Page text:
MOVEMENT TOWARD NEGOTIATION
We return now to the end of January 1955, and follow from there the moves that led to the easing of tension.
With the passage by overwhelming majorities of the Formosa Resolution, which empowered the President to defend the offshore islands if he deemed that necessary to the defense of Taiwan, and with Senate aproval of the MDT on February 9, again by an overwhelming margin,1 Peking knew that its efforts to persuade Washington not to commit itself formally to the defense of Taiwan had failed. Peking's anger was great. It refused to see anything defensive in Washington's moves. PRC statements blasted Eisenhower's Formosa message as a "war message"2 and saw in the Formosa Resolution a predated declaration of war.3 Even the "understandings," which the Senate Committee on Foreign Relations included in its report on the MDT in order to reduce the risk of war, did nothing to please Peking at the time they were adopted, for they only strengthened the American commitment to defend Taiwan and keep it separate from the mainland.4 One understanding was worded so that Senate approval of the MDT could not be construed as U.S. recognition of Taiwan as part of China, and to remove the possibility of such a construction was to remove the only feature of the MDT that Peking might have found acceptable.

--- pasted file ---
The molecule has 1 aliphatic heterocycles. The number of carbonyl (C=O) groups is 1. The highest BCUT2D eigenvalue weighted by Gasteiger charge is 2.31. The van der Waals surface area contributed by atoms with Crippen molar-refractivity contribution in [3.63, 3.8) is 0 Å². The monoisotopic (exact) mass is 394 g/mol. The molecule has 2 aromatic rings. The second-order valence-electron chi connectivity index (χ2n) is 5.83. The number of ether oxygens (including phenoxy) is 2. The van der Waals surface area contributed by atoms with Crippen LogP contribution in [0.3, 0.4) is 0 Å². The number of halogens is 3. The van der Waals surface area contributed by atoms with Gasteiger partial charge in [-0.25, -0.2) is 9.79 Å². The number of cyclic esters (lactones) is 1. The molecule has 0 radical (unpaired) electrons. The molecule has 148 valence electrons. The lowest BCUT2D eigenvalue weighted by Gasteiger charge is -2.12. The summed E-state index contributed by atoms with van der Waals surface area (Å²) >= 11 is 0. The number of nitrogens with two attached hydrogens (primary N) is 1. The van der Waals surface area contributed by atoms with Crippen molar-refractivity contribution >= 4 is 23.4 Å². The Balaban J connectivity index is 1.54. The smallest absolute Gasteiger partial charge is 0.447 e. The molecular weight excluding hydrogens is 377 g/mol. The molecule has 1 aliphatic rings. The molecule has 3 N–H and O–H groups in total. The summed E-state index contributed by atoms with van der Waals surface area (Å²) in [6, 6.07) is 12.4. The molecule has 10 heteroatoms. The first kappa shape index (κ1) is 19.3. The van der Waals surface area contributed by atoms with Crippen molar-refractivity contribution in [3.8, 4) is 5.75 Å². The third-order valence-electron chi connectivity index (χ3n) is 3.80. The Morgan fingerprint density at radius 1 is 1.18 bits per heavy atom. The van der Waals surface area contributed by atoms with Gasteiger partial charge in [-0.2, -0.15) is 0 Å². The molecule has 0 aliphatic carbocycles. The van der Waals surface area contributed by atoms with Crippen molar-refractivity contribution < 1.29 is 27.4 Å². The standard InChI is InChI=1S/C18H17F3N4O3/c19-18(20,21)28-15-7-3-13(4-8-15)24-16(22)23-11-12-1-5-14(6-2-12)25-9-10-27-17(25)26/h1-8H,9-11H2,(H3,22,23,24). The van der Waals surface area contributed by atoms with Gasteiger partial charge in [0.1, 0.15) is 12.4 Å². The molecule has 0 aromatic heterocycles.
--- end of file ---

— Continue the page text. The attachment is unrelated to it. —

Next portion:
In spite of these setbacks, and even while it kept tension high to impress the world with the danger of war inherent in the defense of Taiwan and